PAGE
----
A new DNA study offers insight into the horrific story of the trans-Atlantic slave trade

This drawing of the Liverpool slave ship Brooks was commissioned by abolitionists to depict the inhumanity of the slave trade by showing how Africans were crammed below decks.

(CNN)Much of what we know about the horrors of slavery in the Americas comes from historical records. But new research shows that evidence of the slave trade's atrocities can also be found in the DNA of African Americans.

A study conducted by the consumer genetics company 23andMe, published Thursday in the American Journal of Human Genetics, offers some new insight into the consequences of the trans-Atlantic slave trade, from the scale at which enslaved Black women were raped by their White masters to the less-documented slave trade that occurred within the Americas.
It's one of the largest studies of its kind, thanks in part to the massive database of 23andMe customers that researchers were able to recruit consenting participants from.
    The authors compiled genetic data from more than 50,000 people from the Americas, Western Europe and Atlantic Africa, and compared it against the historical records of where enslaved people were taken from and where they were enslaved. Together, the data and records tell a story about the complicated roots of the African diaspora in the Americas.
    For the most part, the DNA was consistent with what the documents show. But, the study authors said, there were some notable differences.
    Here's some of what they found, and what it reveals about the history of slavery.

    It shows the legacy of rape against enslaved women

    The enslaved workers who were taken from Africa and brought to the Americas were disproportionately male. Yet, genetic data shows that enslaved women contributed to gene pools at a higher rate.
    In the US and parts of the Caribbean colonized by the British, African women contributed to the gene pool about 1.5 to 2 times more than African men. In Latin America, that rate was even higher. Enslaved women contributed to the gene pool in Central America, the Latin Caribbean and parts of South America about 13 to 17 times more.
    To the extent that people of African descent in the Americas had European ancestry, they were more likely to have White fathers in their lineage than White mothers in all regions except the Latin Caribbean and Central America.
    What that suggests: The biases in the gene pool toward enslaved African women and European men signals generations of rape and sexual exploitation against enslaved women at the hands of White owners, authors Steven Micheletti and Joanna Mountain wrote in an email to CNN.
    That enslaved Black women were often raped by their masters "is not a surprise" to any Black person living in the US, says Ravi Perry, a political science professor at Howard University. Numerous historical accounts confirm this reality, as the study's authors note.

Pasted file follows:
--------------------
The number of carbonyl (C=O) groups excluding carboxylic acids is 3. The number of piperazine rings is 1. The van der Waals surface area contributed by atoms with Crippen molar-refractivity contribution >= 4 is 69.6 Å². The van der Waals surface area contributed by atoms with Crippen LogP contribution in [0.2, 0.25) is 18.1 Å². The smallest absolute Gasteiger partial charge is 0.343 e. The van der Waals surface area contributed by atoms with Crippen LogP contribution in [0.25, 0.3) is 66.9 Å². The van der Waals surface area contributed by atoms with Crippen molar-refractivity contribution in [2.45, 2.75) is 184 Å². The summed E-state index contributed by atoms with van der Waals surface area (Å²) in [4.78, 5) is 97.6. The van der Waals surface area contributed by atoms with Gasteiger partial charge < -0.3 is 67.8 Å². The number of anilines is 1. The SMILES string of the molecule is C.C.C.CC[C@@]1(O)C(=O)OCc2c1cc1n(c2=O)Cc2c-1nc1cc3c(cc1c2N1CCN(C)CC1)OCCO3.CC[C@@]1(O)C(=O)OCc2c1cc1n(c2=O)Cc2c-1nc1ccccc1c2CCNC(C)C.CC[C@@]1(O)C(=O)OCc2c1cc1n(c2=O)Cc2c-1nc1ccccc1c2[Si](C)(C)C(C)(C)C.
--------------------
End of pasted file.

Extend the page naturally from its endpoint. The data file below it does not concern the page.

But the regional differences between the US and Latin America are what's striking.
    The US and other former British colonies generally forced enslaved people to have children in order to maintain workforces -- which could explain why the children of an enslaved woman were more likely to have an enslaved father. Segregation in the US could also be a factor, the authors theorized.
    By contrast, the researchers point to the presence of racial whitening policies in several Latin American countries, which brought in European immigrants with the aim of diluting the African race. Such policies, as well as higher mortality rates of enslaved men, could explain the disproportionate contributions to the gene pool by enslaved women, the authors wrote.

    It sheds light on the intra-American slave trade

    Far more people in the US and Latin America have Nigerian ancestry than expected, given what historical records show about the enslaved people that embarked from ports along present-day Nigeria into the Americas, according to the study.
    What that suggests: This is most likely a reflection of the intercolonial slave trade that occurred largely from the British Caribbean to other parts of the Americas between 1619 and 1807, Micheletti and Mountain wrote.
    Once enslaved Africans arrived in the Americas, many were put on new ships and transported to other regions.
    "Documented intra-American voyages indicate that the vast majority of enslaved people were transported from the British Caribbean to other parts of the Americas, presumably to maintain the slave economy as transatlantic slave trading was increasingly prohibited," the authors wrote in the study.
    When enslaved people from Nigeria who came in